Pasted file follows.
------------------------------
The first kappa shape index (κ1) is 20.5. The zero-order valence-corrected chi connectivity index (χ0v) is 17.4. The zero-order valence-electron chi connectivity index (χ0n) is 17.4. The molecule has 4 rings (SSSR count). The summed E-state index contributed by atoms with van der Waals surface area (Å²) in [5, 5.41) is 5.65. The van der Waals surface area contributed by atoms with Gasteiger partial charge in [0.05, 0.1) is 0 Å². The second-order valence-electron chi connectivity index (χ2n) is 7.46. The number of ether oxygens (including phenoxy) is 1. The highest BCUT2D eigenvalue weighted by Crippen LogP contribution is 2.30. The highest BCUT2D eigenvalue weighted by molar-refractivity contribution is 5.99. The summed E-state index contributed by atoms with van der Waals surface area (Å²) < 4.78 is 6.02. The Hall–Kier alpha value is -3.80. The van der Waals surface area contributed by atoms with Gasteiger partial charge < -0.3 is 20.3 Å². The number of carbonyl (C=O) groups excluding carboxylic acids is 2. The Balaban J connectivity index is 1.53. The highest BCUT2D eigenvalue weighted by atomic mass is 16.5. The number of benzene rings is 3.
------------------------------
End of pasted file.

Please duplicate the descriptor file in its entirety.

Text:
The first kappa shape index (κ1) is 20.5. The zero-order valence-corrected chi connectivity index (χ0v) is 17.4. The zero-order valence-electron chi connectivity index (χ0n) is 17.4. The molecule has 4 rings (SSSR count). The summed E-state index contributed by atoms with van der Waals surface area (Å²) in [5, 5.41) is 5.65. The van der Waals surface area contributed by atoms with Gasteiger partial charge in [0.05, 0.1) is 0 Å². The second-order valence-electron chi connectivity index (χ2n) is 7.46. The number of ether oxygens (including phenoxy) is 1. The highest BCUT2D eigenvalue weighted by Crippen LogP contribution is 2.30. The highest BCUT2D eigenvalue weighted by molar-refractivity contribution is 5.99. The summed E-state index contributed by atoms with van der Waals surface area (Å²) < 4.78 is 6.02. The Hall–Kier alpha value is -3.80. The van der Waals surface area contributed by atoms with Gasteiger partial charge < -0.3 is 20.3 Å². The number of carbonyl (C=O) groups excluding carboxylic acids is 2. The Balaban J connectivity index is 1.53. The highest BCUT2D eigenvalue weighted by atomic mass is 16.5. The number of benzene rings is 3.